One of the state’s top budget writers is walking back some of his recent comments about a controversial bill to give the governor control of the Departments of Health, Mental Health and Rehabilitation.

Supporters of Senate Bill 2567, known as the “Health Agency Reorganization Act of 2017,” say it would streamline the agencies, opening the door for them to share some services down the road. Opponents, including some Senate Democrats, are uneasy, and say the legislation could politicize vital agencies.

At the center of the firestorm are comments made earlier in the week by “Sen. Buck Clarke, R-Hollandale, who chairs the powerful Appropriations Committee. During a committee meeting Thursday, when the bill narrowly missed defeat, Clarke had said the bill would not strip the three boards of their power.

By Friday morning, Clarke had reversed course.

In an interview with Mississippi Today, Clarke acknowledged that the bill, as currently written, would radically shift departmental power away from each agency’s board and place it with the governor.

“You have two extremes: one where (the boards) have total control and another where they have an advisory role and no power. But I would want them to have a health-policy setting role in the Department of Health, and I will adjust the legislation,” Clarke told Mississippi Today. “This is just the first round, it’s got a long way to go. I’d like to have that clarified as we move the legislation through.”

Clarke also said he would be open to an amendment that would preserve the boards’ power, at least for the board of health.

Clarke’s comments are a stunning departure from his description of the bill on Thursday, when he implied that having the boards in an “advisory role” would maintain the status quo.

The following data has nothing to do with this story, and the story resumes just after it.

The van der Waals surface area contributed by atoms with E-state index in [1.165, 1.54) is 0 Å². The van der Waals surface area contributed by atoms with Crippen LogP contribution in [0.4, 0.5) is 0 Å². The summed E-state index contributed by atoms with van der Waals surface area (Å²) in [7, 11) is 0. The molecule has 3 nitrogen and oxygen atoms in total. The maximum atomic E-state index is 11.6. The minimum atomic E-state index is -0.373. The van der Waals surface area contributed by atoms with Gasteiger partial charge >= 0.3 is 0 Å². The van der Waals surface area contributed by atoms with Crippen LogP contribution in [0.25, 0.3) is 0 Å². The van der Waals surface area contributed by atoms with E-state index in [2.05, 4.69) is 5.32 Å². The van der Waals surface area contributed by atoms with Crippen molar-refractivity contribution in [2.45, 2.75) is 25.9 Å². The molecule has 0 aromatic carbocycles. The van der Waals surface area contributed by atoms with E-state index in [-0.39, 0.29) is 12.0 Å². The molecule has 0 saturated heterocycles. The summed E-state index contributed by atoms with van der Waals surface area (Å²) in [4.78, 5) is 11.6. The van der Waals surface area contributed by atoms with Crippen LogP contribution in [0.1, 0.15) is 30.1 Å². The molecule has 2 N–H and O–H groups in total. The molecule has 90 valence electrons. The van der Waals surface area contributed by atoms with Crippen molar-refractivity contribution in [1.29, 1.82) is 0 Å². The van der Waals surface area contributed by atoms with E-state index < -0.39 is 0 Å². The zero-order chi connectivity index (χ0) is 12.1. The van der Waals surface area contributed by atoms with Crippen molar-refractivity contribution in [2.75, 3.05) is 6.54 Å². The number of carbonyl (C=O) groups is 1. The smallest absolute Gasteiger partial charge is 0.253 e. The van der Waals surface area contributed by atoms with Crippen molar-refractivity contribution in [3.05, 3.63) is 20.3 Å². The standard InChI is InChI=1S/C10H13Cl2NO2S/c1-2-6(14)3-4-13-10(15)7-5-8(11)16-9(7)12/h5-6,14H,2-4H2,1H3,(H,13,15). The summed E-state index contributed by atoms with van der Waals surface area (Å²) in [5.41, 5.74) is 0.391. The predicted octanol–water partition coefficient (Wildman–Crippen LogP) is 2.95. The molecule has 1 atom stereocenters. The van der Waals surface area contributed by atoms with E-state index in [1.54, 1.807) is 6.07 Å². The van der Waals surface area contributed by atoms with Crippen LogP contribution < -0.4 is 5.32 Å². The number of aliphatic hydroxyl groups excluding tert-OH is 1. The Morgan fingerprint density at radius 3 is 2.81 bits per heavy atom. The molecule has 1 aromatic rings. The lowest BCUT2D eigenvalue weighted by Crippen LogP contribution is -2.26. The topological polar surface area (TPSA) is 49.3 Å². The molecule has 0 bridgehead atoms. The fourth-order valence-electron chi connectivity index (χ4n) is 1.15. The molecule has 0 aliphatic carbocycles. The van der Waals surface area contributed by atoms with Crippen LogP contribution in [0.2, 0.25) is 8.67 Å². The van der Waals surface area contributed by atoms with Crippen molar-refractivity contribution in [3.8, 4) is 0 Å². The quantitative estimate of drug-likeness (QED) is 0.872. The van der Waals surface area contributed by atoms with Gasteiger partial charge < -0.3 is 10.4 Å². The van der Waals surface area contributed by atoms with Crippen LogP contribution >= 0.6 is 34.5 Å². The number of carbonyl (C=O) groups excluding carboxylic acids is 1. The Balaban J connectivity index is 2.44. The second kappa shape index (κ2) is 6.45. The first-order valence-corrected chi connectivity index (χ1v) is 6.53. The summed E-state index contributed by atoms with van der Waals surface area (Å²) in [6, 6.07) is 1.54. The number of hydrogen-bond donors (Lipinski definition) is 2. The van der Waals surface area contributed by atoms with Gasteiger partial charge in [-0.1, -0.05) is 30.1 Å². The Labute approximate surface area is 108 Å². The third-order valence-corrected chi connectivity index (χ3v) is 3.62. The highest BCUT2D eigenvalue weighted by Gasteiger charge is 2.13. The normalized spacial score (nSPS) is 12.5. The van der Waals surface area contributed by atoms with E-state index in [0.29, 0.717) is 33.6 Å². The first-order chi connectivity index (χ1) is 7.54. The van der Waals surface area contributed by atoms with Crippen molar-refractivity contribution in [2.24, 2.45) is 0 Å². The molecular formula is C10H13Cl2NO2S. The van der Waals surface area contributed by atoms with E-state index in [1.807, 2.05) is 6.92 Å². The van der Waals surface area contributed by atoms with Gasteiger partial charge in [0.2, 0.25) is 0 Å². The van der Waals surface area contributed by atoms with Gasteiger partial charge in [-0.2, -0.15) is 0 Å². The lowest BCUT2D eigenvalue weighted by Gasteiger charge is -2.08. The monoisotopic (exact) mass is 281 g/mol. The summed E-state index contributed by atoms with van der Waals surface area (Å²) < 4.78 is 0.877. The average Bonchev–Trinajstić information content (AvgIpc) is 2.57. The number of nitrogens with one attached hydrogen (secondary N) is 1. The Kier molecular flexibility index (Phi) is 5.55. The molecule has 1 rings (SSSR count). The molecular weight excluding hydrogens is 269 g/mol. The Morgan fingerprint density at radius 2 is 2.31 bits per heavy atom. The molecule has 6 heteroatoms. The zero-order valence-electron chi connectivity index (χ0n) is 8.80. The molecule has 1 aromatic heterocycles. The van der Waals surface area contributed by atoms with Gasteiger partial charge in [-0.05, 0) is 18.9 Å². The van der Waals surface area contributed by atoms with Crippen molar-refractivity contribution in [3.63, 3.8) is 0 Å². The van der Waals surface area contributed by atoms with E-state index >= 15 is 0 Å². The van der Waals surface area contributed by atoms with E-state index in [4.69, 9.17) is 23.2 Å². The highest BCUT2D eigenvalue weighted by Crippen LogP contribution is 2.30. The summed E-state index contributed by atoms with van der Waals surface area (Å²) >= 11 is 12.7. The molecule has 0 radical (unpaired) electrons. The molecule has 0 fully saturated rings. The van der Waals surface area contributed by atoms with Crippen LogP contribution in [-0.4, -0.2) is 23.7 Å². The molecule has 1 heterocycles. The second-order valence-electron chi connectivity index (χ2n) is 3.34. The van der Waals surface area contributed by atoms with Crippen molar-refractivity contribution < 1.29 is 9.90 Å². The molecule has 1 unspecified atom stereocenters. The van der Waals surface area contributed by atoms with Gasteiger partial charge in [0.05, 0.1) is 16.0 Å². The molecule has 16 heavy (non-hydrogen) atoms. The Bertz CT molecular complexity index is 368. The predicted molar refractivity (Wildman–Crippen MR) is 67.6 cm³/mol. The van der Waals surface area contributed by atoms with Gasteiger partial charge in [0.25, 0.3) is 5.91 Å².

“(This legislation) doesn’t change the board. The board is still there in its advisory role,” Clarke said.

The proposal prompted scathing responses from the chairmen of those boards, who called it a tragedy and predicted it would destabilize the agencies.

Dr. Luke Lampton, who chairs the state health board, had called Clarke’s statement that power would remain with the boards “very misleading.” Lampton’s concerns were echoed by his counterpart, Dr. J. Richard Barry, who sent a letter to supporters saying that the reorganization would jeopardize a system that currently “allows policies and goals to be developed in a neutral manner based on data and current needs while reducing political conflicts.”

“The very essence of the board would be changed,” Lampton said Thursday.

Clarke now says that his earlier statement mischaracterized provisions of the bill.

“I see what he’s saying,” Clarke said, referring to Lampton. “I hope if I misspoke on parts of the bill — that happens lots of times when bills are explained, if you can believe it. Things don’t get mentioned, things that are in the bills. It’s why you have to read the bills. (And) I am open to revisiting what the functions of the board are going forward.”

On Friday, Clarke complimented the heads of all three agencies, calling the state health officer, Dr. Mary Currier, “a great head of the Department of Health.”

“They’re good people; just the people you’d choose to run the agencies. This is not anything directed at any one of them,” Clarke said. “… I just like getting some kind of consistency.”

But Clarke scoffed at the idea that scientists and medical professionals are better suited to running state health agencies than an elected official.

“Who’s accountable to the people? It’s an elected official. He’d be hearing from the public, whereas right now you could make the argument that the whole department is insulated from public scrutiny. If the whole public gets riled up about something they’re not changing any board members … that’s accountability.”

Larrison Campbell is a Greenville native who reports on politics with an emphasis on public health. She received a bachelor’s from Wesleyan University and a master’s from Columbia University's Graduate School of Journalism.Larrison is a 2018 National Press Foundation fellow in public health, a 2019 Blue Cross Blue Shield Foundation of Massachusetts fellow in health care reporting and a 2019 Center for Health Journalism National Fellow.